The WOW lab conducts interdisciplinary research around water - analyzing microbial water quality, the most effective ways to communicate about water quality, and the perceptions and behaviors related to water use. In addition, the WOW lab is exploring the beneficial impacts of urban agriculture and gardening on health and wellness.
We would love you to join us in our exciting research and outreach projects! Please contact Dr. Goldstein at email@example.com if you are an undergraduate, graduate student, or postdoc interested in opportunities.
- Our survey on gardening and outdoor activities as stress management techniques was highlighted in the Maryland Today article "Digging Into Gardening Trends" on September 3, 2020.
- An article exploring farmers' preferences for education and outreach related to nontraditional water use was published in JEMA.
- On December 4, 2019 we held the first in a series of Maryland grower water reuse workshops. The Maryland Independent news outlet published an article about the successful workshop titled "Farmers, ag experts explore opportunities for reclaimed water."
- The RRIPER project was selected as a recipient of the Interdisciplinary Projects for Community Resilience in Urban and Peri-urban Environments Seed Grant from the College of Agriculture and Natural Resources Strategic Initiative Implementation Team: Optimize Urban Environments Through Design, Green Technology and Community Engagement.
RRIPER (Rooftop Runoff Irrigation Produce Eaten Raw)
The RRIPER (Rooftop Runoff Irrigation Produce Eaten Raw) program led by Dr. Rachel E. Rosenberg Goldstein in the Maryland Institute of Applied Environmental Health, School of Public Health, University of Maryland seeks to evaluate the quality of harvested rainwater and rooftop runoff used to irrigate produce. Using alternative water sources is increasingly important as we face a global water crisis. It is crucial that every drop of water be used wisely, including water that falls as rain or runs off our roofs. Despite the abundance of rainwater barrels in use in Maryland, gardeners have previously been advised against using harvested rainwater or rooftop runoff to irrigate gardens because of water quality and food safety concerns. However, studies on the microbial and chemical quality of harvested rainwater or rooftop runoff are limited and contradictory.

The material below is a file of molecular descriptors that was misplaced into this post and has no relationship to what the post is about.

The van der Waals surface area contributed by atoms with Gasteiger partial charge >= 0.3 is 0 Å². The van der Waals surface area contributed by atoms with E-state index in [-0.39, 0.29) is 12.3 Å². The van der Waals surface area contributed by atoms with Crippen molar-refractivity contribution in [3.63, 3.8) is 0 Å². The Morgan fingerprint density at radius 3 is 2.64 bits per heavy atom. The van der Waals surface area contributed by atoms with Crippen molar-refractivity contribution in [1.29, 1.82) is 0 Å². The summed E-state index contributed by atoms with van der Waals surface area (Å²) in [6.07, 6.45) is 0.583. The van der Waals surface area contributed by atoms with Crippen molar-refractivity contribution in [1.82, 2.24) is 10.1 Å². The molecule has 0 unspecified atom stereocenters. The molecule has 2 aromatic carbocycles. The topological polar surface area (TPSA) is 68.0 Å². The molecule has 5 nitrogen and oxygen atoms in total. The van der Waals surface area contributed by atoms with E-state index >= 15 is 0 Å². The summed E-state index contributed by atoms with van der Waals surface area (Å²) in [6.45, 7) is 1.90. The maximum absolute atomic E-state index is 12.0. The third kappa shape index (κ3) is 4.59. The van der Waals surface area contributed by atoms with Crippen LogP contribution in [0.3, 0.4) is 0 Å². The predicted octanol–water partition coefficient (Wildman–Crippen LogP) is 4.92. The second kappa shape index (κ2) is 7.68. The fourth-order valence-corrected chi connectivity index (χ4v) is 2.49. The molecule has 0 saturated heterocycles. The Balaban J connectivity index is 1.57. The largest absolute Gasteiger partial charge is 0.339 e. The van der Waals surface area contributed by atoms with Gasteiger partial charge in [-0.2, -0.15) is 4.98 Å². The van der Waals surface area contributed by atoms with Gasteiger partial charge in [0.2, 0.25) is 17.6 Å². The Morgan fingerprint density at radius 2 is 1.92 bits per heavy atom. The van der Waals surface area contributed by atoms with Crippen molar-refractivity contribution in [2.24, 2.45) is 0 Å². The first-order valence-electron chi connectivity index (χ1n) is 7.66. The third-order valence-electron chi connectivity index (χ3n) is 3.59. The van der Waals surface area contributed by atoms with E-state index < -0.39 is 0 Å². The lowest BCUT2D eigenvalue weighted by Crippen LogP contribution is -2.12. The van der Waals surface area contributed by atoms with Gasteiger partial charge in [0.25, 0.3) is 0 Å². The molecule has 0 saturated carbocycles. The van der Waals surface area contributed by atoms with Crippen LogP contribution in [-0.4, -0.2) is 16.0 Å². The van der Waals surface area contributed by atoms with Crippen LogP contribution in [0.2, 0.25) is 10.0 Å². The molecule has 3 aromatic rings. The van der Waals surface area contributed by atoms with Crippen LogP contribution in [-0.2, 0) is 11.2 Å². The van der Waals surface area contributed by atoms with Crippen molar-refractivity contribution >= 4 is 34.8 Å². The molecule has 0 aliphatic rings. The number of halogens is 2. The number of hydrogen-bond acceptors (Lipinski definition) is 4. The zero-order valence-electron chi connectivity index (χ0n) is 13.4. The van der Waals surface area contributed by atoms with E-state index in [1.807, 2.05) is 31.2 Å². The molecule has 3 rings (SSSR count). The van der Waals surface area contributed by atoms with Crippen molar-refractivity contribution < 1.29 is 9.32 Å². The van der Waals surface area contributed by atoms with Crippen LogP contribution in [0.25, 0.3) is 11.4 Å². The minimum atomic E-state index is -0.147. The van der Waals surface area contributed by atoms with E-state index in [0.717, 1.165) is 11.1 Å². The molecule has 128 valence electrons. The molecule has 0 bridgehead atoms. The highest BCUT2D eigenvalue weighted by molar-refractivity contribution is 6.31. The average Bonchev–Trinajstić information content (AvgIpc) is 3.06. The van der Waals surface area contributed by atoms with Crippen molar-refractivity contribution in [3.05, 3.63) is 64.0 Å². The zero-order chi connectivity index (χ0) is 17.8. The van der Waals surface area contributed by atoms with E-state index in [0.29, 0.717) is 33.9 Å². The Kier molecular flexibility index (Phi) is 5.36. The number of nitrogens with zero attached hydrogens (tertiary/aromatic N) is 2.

During the summers of 2018 and 2019, the RRIPER program analyzed rooftop runoff, soil, and produce grown with rooftop runoff for bacterial indicators (total coliforms and E. coli), pathogens (Salmonella and Listeria monocytogenes), and heavy metals (aluminum, cadmium, copper, lead, and zinc) in vegetable raised garden beds using a subsurface irrigation system supplied by rooftop runoff in Frederick, Maryland. While the water quality data of the garden beds at the coalition is still being analyzed, prior research has shown that community gardens with stormwater management systems can increase community wellbeing and protect environmental resources (Tom et al., 2013). The Frederick garden site has shown social benefits of harvesting stormwater runoff, including community engagement and improved access to fresh produce. More detailed information on the Frederick raised vegetable garden beds can be found in the University of Maryland Extension fact sheet “Watering Seeds of Change with Rainwater”. We plan to continue our work to evaluate multiple types of rainwater and rooftop runoff harvesting systems to assess their safety for irrigating fresh produce.
Principal Investigator: Rachel E. Rosenberg Goldstein, PhD, MPH
U.S. Department of Agriculture, National Institute of Food and Agriculture through CONSERVE: A Center of Excellence at the Nexus of Sustainable Water Reuse, Food & Health;
University of Maryland, College of Agriculture and Natural Resources Strategic Initiative Implementation Team: Optimize Urban Environments Through Design, Green Technology and Community Engagement